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Can the World’s economy keep growing, regardless of the impact on natural resources and the environment?

Is long-term economic growth sustainable? Do the wealthy  benefit most from it? Can capitalism survive the 21st century without reform?

In this podcast I speak with international economist and former Australian politician, Prof. John Hewson.

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  1. Gerry Graham 11 February 2023 at 10:41 - Reply

    Not just growth but is necessary twin. Urbanisation. It is cities that are the biggest consumers of resources- just drive into Sydney and look at the millions of cubic kms of concrete! With every 1% increase in urbanisation CO2 levels increase by 1.28%. Cities are bad for health and have been through all history. COVID spread because of and within cities
    Almost all key decision makers and decision influencers live in the cities. Oblivious to the huge consumption of energy needed to maintain their lifestyles they call for others to make changes

  2. Gerry 21 February 2023 at 16:42 - Reply

    It isn’t so much growth as it’s twin – Urbanisation. The more civilization progresses the greater the extent of urbanisation. In the early stages the necessary investment in cities produces not only growth but greater benefits for all. But the larger the cities become the greater the investment and greater consumption of resources is needed with progressively less benefit – other than perhaps GDP.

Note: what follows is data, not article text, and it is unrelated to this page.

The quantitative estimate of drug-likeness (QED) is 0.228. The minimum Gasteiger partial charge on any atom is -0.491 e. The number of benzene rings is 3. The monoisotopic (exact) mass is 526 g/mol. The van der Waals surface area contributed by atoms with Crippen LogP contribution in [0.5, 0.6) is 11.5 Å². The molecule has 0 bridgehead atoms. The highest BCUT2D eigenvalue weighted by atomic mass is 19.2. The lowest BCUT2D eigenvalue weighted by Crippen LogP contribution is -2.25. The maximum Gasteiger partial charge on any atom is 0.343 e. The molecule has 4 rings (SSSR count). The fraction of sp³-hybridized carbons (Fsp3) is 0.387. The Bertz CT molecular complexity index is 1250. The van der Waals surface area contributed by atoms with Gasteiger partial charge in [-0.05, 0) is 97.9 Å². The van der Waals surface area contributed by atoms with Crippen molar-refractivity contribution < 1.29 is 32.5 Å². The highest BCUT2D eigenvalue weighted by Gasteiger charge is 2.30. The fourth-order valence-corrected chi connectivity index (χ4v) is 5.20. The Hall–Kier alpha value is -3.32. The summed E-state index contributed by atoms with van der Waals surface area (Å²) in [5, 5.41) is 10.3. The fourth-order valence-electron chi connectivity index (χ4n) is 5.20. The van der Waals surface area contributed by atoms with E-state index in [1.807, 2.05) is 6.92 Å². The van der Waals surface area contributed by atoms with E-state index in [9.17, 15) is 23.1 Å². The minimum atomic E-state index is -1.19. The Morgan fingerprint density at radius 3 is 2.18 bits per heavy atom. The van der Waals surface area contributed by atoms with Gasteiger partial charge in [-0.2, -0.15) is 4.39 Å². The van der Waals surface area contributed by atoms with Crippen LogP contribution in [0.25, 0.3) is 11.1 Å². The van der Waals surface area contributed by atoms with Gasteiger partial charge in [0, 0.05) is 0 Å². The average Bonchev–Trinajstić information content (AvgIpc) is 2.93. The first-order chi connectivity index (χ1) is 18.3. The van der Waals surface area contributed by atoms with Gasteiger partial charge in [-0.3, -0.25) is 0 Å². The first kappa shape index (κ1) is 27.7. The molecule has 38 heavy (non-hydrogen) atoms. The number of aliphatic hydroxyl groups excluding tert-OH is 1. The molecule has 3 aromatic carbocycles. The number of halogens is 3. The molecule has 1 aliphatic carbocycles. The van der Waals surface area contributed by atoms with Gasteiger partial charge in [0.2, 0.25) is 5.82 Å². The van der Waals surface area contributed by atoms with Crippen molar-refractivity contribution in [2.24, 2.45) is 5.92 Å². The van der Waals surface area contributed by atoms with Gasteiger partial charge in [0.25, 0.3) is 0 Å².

We can see this in Sydney, the first motorways were relatively simple structures that delivered huge benefit for most, if not all. Now the infrastructure developments are complex, huge and consume enormous quantities of resources and produce millions of tonnes of CO2. And benefitting only a minority.
    As cities grow, so does the divide between those that are “privileged” and those that provide the necessary services for cities to function. With the “privileged” living close to the city centres with all the best facilities, whilst those providing the services have to live further and further out with less access to the best health, education and recreation facilities. Worse, these divisions are becoming more entrenched and intergenerational.
    For every 1% increase in urbanisation there is a 1.28% increase in CO2 emissions. The bigger the cities the more energy is needed to supply and maintain the lifestyles of the minority in the urban centres.
    Cities are inherently bad for health, and what we call “lifestyle diseases” are essentially “city diseases” and the more resources required to maintain the health of city dwellers. Pandemics flourish on account of cities.

    There are undoubted benefits from cities but it is not a linear progression there is always a point where the benefits no longer match the increasing need for resources. This is expressed in the common refrain “ The Government says that GDP has grown by x% but why do I feel worse off?”

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